You are asked to review an 80-year-old female in the Emergency Department who has 
presented with a depressed conscious state. She has ischaemic heart disease and 
paroxysmal atrial fibrillation. Her medication includes aspirin, metoprolol, and 
amiodarone.
On examination she has a temperature of 34.5°C, she is drowsy with a GCS of 10, a 
pulse of 50 beats/min and a blood pressure 90/40 mmHg. CT brain scan shows age 
related atrophy. The blood results are as follows:

 

Parameter

Patient Value

Normal Adult Range

Sodium

120 mmol/L*

137 – 145

Potassium

4.0 mmol/L

3.5 – 5.0

Urea

6.0 mmol/L

2.5 – 7.5

Creatinine

90 micromol/L

50 – 100

Measured Osmolality

255 mmol/kg*

280 – 300

Glucose

3.0 mmol/L*

3.5 – 6.0

CK

1000 U/L*

20 – 200

Cholesterol

7.2 mmol/L

3.0 – 5.5

a) Give the likely diagnosis and the underlying cause to account for all these blood results.
 
b) List four measures essential for the specific management of this patient.

[Click here to toggle visibility of the answers]

College Answer

a)
Hypothyroidism secondary to amiodarone toxicity.

b)
 Commence thyroxine, probably low dose (50 – 100ug/day and slowly increase) or consider T3 orally or intravenously (give cautiously).
 Commence on glucocorticoids (Hydrocortisone 50 mg 6 hourly).
 Correct the hypoglycaemia with intravenous glucose.
 Correct the hyponatraemia very slowly with hypertonic saline to sodium 130 mmol/L (no more than 2 mmol/L per hour).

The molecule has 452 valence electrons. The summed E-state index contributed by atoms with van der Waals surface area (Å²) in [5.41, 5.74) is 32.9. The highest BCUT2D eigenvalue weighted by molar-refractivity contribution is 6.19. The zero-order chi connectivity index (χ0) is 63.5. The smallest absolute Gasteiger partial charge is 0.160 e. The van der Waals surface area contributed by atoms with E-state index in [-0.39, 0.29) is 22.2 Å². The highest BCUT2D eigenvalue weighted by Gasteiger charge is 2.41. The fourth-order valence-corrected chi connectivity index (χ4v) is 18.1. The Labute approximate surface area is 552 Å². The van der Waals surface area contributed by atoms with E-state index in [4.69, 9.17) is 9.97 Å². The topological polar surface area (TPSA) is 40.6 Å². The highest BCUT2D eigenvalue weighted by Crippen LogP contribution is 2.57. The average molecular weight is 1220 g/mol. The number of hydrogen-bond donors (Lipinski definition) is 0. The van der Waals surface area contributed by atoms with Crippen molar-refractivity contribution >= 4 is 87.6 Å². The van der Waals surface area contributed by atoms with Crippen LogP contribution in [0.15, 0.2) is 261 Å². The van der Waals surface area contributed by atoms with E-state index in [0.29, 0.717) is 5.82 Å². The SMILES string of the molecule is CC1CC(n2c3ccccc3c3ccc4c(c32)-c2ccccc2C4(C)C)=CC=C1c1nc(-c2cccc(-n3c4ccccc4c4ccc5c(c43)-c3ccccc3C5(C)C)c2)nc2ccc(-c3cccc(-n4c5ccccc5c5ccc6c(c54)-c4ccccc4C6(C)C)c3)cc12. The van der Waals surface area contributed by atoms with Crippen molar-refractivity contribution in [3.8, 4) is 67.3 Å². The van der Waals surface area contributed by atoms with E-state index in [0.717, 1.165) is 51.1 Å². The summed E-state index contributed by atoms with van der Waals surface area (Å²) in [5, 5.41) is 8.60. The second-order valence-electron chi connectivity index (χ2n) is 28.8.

Discussion

The generic approach to myxoedema coma is offered here.  Clearly, that is what is happening here: the patient is bradycardic, hypotensive and hypothermic, with hyponatremia, a raised CK and high cholesterol.

Management of this condition consists of the following steps:

  • Replace thyroid hormone - preferably IV
    • loading dose is 300-400μcg
    • a rising body temperature and normalising cardiovascular parameters alert you to the success of your management strategy
  • Replace corticosteroids - there is usually a concomitant adrenal insufficiency. One would use a "stress dose".
  • Correct the sodium: this is usually a hypervolemic hyponatremia which resembles that of CCF (in fact, it is because of exactly the same mechanism: poor cardiovascular performance leads to ADH and aldosterone driven retention of water and sodium, with a resulting hypervolemic hyponatremia. Because the patient is usually obtunded, one is obliged to correct a particularly low sodium with hypertonic saline, being careful not to demyelinate the CNS.
  • Good solid supportive management:
    • Establish an airway if this is needed
    • Maintain normoxia and normocapnea with the ventilator
    • Maintain normotension to support organ system perfusion, with a catecholamine infusion
    • Correct the Na+ deficit - consider using water restriction alone.
    • Correct hypoglycaemia
    • Correct hypothermia with warming blanket

For interest and reference, the generic manifestations of myxoedema coma are tabulated below:

Clinical Manifestations of Myxoedema Coma

Cardinal features

Cardiovascular collapse, shock

Hypothermia

Decreased level of consciousness

Associated examination findings

A "puffy" face

Macroglossia

Periorbital oedema

Coarse, sparse hair

Non-pitting oedema

Goitre

Biochemistry

  • Hypothyroidism
  • Hypercapnea
  • Hypoxia
  • Hyponatremia
  • Hyposmolarity
  • Elevated protein levels on LP
  • High serum cholesterol

Other findings

Decreased QRS voltages

Prolonged QT

Bradycardia

Pericardial effusion